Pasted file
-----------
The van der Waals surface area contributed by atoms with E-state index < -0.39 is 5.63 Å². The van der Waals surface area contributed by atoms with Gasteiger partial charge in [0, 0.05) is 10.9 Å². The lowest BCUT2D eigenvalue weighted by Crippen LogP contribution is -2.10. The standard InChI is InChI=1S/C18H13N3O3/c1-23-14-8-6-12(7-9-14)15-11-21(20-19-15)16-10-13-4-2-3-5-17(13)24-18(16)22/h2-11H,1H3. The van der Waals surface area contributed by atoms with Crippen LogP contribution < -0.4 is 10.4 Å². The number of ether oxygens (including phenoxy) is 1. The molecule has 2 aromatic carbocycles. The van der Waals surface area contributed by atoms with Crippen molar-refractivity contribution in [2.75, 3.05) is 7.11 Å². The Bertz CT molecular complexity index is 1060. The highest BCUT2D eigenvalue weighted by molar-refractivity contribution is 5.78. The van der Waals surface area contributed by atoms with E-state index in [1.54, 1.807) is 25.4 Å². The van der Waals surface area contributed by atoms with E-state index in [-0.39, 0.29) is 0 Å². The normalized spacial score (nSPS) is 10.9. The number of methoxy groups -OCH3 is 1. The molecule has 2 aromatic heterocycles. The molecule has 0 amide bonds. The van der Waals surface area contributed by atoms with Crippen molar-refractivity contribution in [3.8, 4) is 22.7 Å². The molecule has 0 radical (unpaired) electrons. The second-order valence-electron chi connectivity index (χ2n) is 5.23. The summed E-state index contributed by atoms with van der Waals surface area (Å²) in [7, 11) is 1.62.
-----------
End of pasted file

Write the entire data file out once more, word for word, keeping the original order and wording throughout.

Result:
The van der Waals surface area contributed by atoms with E-state index < -0.39 is 5.63 Å². The van der Waals surface area contributed by atoms with Gasteiger partial charge in [0, 0.05) is 10.9 Å². The lowest BCUT2D eigenvalue weighted by Crippen LogP contribution is -2.10. The standard InChI is InChI=1S/C18H13N3O3/c1-23-14-8-6-12(7-9-14)15-11-21(20-19-15)16-10-13-4-2-3-5-17(13)24-18(16)22/h2-11H,1H3. The van der Waals surface area contributed by atoms with Crippen LogP contribution < -0.4 is 10.4 Å². The number of ether oxygens (including phenoxy) is 1. The molecule has 2 aromatic carbocycles. The van der Waals surface area contributed by atoms with Crippen molar-refractivity contribution in [2.75, 3.05) is 7.11 Å². The Bertz CT molecular complexity index is 1060. The highest BCUT2D eigenvalue weighted by molar-refractivity contribution is 5.78. The van der Waals surface area contributed by atoms with E-state index in [1.54, 1.807) is 25.4 Å². The van der Waals surface area contributed by atoms with E-state index in [-0.39, 0.29) is 0 Å². The normalized spacial score (nSPS) is 10.9. The number of methoxy groups -OCH3 is 1. The molecule has 2 aromatic heterocycles. The molecule has 0 amide bonds. The van der Waals surface area contributed by atoms with Crippen molar-refractivity contribution in [3.8, 4) is 22.7 Å². The molecule has 0 radical (unpaired) electrons. The second-order valence-electron chi connectivity index (χ2n) is 5.23. The summed E-state index contributed by atoms with van der Waals surface area (Å²) in [7, 11) is 1.62.